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Shwesandaw Pagoda

If you want to see a breathtaking sunset in Bagan, Myanmar, you need to check out Shwesandaw Pagoda or the Sunset Temple.

It would definitely be on my “Best of Myanmar” list for any photographer, since the view is a stunning 360 degrees of plains of temples.

Update 2019: Due to earthquake damage and continued tourist damage, this temple no longer allows tourists to climb it for sunset views, so a recommended alternative is the Utrecht Temple, which is still open as of March 2019.

A lot of people are jumping fences and climbing temples, and really people – don’t do that! The government is opening and closing locations to distribute the number of tourists and preserve these temples. Please follow their recommendations, or even better, find a tall mound from which to shoot.

If you notice, I don’t really have a picture of Shwesandaw Pagoda itself, the one above is Myauk Guni. It’s because it doesn’t matter what you stand on, you will get great shots from a hill, a viewing tower or whatever else is a legal safe place to shoot. Don’t damage these beautiful ancient buildings unnecessarily.

I’ll leave this post up because the general shooting tips work from any high point, but please don’t climb Shwesandaw (or other locked temples) until the government allows it.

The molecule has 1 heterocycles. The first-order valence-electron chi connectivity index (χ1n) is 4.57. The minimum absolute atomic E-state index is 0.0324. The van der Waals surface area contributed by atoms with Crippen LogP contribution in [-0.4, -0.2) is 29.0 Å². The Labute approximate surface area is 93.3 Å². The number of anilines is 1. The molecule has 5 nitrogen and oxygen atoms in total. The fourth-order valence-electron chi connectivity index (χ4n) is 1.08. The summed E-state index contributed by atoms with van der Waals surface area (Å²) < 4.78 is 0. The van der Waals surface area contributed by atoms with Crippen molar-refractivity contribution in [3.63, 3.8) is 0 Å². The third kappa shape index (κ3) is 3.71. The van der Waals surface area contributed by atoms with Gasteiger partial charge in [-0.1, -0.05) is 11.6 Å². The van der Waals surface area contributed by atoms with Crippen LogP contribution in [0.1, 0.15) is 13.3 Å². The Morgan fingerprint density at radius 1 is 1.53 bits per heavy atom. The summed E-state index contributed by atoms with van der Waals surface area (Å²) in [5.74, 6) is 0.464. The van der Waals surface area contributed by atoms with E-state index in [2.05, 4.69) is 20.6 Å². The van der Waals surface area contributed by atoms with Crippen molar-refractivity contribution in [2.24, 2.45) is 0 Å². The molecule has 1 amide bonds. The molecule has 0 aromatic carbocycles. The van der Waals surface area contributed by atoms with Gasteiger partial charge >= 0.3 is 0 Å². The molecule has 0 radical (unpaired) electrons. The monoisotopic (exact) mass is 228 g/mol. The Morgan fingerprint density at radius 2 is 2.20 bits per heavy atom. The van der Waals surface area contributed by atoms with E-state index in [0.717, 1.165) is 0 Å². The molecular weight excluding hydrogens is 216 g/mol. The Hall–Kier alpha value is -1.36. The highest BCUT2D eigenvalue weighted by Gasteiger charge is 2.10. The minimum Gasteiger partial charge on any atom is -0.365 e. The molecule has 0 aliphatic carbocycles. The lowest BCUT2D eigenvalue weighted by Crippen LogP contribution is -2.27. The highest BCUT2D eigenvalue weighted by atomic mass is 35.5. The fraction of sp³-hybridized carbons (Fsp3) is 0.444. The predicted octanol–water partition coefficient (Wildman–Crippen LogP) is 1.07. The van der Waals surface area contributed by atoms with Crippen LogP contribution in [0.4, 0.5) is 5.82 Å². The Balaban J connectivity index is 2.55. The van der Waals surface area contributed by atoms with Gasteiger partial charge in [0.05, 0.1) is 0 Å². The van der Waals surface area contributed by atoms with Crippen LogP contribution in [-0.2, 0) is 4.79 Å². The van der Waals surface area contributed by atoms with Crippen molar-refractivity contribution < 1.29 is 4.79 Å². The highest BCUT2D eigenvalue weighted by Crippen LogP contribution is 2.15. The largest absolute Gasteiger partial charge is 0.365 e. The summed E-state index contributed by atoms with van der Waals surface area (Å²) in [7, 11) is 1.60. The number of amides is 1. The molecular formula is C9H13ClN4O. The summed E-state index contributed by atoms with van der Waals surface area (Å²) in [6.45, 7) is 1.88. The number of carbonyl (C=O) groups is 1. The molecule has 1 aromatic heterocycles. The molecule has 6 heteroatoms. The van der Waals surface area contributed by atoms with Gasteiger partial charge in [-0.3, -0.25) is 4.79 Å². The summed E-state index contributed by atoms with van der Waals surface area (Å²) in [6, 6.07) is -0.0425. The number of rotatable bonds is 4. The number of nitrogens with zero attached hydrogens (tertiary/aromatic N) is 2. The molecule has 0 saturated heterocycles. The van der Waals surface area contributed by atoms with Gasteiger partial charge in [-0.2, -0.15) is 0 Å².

The Nitty Gritty

Best time of daySunset for sure! But do know that it will be busy.
Read on for tips on how to get great shots anyway.
Specialty gear
The scenes are breathtaking and expansive so an ultrawide could get you more in one shot.
Canon Pick: Canon EF-S 10-18mm f/4.5-5.6 IS STM Lens


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Nikon Pick: Sigma 10-20mm f/3.5 HSM Lens for Nikon:


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Micro Four Thirds Pick: Olympus M.Zuiko 9-18mm f/4-5.6


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Useful AccessoriesIf you plan to stay late and get some intense colors, a travel tripod is a must have.
Dolica LX600B502DS Ultra Premium Professional 60-Inch Lightweight Aluminum Alloy Tripod (Black)

A polarizer will bring out the most detail and color out of the lush foliage and radiant sky.
Hoya HD circular polarizer

Sunset Pagoda

The Shwesandaw pagoda is a pyramid with multiple levels. To get between the levels, you have to climb some steep, but well-maintained stairs with a railing.

You should definitely have a moderate level of fitness to climb these stairs. It’s also probably pretty important that you don’t have a fear of heights!

If you can be patient, the angle of the stairs and the perspective might get you some great shots.

Shwesandaw Pagoda Photography

Exposure
1/2500s ƒ/4.5 @ ISO 1250
Focal Length
42mm
Camera
Canon EOS 70D
Date & Time
September 29, 2016, 5:16 pm

For an eye-catching focal point, watch for the beautiful red of the monks’ robes against the sky or the green of the forest.

Young Myanmar Monk

Exposure
1/1250s ƒ/5 @ ISO 1250
Focal Length
50mm
Camera
Canon EOS 70D
Date & Time
September 29, 2016, 5:17 pm

A Sense of Scale at Shwesandaw Pagoda